California State Bar Investigates Handling of Claims Against Tom Girardi as Judge Denies RHOBH Attorney’s Request to Be Discharged From Bankruptcy, Plus Creditors Free to Go After Him

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California State Bar Investigates Handling of Claims Against Thomas Girardi as Judge Denies RHOBH Attorney’s Request to Be Discharged From Bankruptcy, Plus Creditors Free to Go After Him

The many allegations against Thomas Girardi and his now-defunct law firm, Girardi Keese, have led to an investigation within the California State Bar.

Following years of complaints against Thomas, who’s been accused of using millions of his clients’ settlement funds to support the over-the-top lifestyle he lived with his now-estranged wife, Real Housewives of Beverly Hills star Erika Jayne, state regulators have enlisted a law firm to investigate the bar association’s handling of the claims.

As revealed by Reuters, the regulators hired Halpern May Ybarra Gelberg, a Los Angeles-based litigation firm, to determine “whether intentional wrongdoing by anyone associated with the State bar may have influenced how complaints against Girardi were handled,” as explained by Ruben Duran, chair of the bar’s board of trustees.

“We have been proactively doing everything in our power to learn from the past and do better in the future to prevent harms like this from recurring,” he continued, adding that the investigation is confidential.

According to the report, the Los Angeles Times has suggested that Thomas’ record remained clean, despite the allegations against him, due to his buddy-buddy relationship with certain state bar officials. However, earlier this month, the bar recommended his disbarment.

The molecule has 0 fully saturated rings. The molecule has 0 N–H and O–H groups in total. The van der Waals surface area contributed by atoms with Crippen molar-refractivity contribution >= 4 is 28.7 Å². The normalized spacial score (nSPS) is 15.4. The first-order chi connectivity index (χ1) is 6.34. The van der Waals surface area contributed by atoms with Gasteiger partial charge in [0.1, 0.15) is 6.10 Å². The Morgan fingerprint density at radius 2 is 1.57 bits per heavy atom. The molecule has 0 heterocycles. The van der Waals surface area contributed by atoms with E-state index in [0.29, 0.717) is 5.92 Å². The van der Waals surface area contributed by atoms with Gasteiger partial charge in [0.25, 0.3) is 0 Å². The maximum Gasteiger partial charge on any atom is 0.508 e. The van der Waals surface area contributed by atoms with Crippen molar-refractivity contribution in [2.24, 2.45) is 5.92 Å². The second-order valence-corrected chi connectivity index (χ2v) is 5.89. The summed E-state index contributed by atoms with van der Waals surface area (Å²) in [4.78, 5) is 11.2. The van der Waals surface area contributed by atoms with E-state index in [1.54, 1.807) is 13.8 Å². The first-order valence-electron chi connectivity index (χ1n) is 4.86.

In June of last year, the state bar conducted an audit of past allegations made against Thomas but said that investigation was also confidential.

In other Thomas Girardi news, Radar Online reported on Monday that the judge presiding over Thomas’ Chapter 7 bankruptcy case had ruled that his debt would not be wiped clean based on two legal statutes, the first of which accused him of having “concealed, destroyed, mutilated, falsified, or failed to keep or preserve any recorded information, including books, documents, records, and papers, from which the debtor’s financial condition or business transactions might be ascertained.”

In other words, Thomas’ financial books were a mess.

As for the second law cited by the judge, that had to do with Thomas’ failure to explain any “loss of assets of deficiency of assets to meet the debtor’s liabilities” and indicated that money Thomas should have is missing and unaccounted for.

Due to this ruling, creditors listed in Thomas’ personal bankruptcy are now able to begin going after him in court and can start trying to seize his assets.

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